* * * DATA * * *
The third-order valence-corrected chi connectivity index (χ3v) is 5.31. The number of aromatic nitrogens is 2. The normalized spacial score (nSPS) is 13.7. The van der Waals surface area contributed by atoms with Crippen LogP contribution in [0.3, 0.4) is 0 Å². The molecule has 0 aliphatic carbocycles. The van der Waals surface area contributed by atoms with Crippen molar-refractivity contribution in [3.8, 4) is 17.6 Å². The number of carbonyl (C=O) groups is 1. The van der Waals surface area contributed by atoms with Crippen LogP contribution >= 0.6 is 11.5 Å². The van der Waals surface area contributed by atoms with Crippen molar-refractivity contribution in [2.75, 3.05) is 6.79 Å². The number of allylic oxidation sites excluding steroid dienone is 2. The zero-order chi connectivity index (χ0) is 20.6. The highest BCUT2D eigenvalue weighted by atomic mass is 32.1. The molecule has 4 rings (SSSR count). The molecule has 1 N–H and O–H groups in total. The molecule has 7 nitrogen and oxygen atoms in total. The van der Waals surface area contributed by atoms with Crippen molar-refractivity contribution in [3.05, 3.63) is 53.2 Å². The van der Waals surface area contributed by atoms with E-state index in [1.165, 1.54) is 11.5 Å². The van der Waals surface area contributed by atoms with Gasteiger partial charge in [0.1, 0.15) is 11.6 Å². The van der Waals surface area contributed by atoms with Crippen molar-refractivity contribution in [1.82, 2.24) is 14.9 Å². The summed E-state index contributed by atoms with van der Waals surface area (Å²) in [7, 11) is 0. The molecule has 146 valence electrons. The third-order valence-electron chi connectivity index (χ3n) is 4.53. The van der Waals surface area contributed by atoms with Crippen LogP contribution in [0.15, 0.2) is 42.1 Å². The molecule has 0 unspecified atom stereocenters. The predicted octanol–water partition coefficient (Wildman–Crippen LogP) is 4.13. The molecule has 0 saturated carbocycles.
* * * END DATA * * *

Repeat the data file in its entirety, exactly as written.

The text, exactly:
The third-order valence-corrected chi connectivity index (χ3v) is 5.31. The number of aromatic nitrogens is 2. The normalized spacial score (nSPS) is 13.7. The van der Waals surface area contributed by atoms with Crippen LogP contribution in [0.3, 0.4) is 0 Å². The molecule has 0 aliphatic carbocycles. The van der Waals surface area contributed by atoms with Crippen molar-refractivity contribution in [3.8, 4) is 17.6 Å². The number of carbonyl (C=O) groups is 1. The van der Waals surface area contributed by atoms with Crippen LogP contribution >= 0.6 is 11.5 Å². The van der Waals surface area contributed by atoms with Crippen molar-refractivity contribution in [2.75, 3.05) is 6.79 Å². The number of allylic oxidation sites excluding steroid dienone is 2. The zero-order chi connectivity index (χ0) is 20.6. The highest BCUT2D eigenvalue weighted by atomic mass is 32.1. The molecule has 4 rings (SSSR count). The molecule has 1 N–H and O–H groups in total. The molecule has 7 nitrogen and oxygen atoms in total. The van der Waals surface area contributed by atoms with Crippen molar-refractivity contribution in [3.05, 3.63) is 53.2 Å². The van der Waals surface area contributed by atoms with E-state index in [1.165, 1.54) is 11.5 Å². The van der Waals surface area contributed by atoms with Gasteiger partial charge in [0.1, 0.15) is 11.6 Å². The van der Waals surface area contributed by atoms with Crippen molar-refractivity contribution in [1.82, 2.24) is 14.9 Å². The summed E-state index contributed by atoms with van der Waals surface area (Å²) in [7, 11) is 0. The molecule has 146 valence electrons. The third-order valence-electron chi connectivity index (χ3n) is 4.53. The van der Waals surface area contributed by atoms with Crippen LogP contribution in [0.15, 0.2) is 42.1 Å². The molecule has 0 unspecified atom stereocenters. The predicted octanol–water partition coefficient (Wildman–Crippen LogP) is 4.13. The molecule has 0 saturated carbocycles.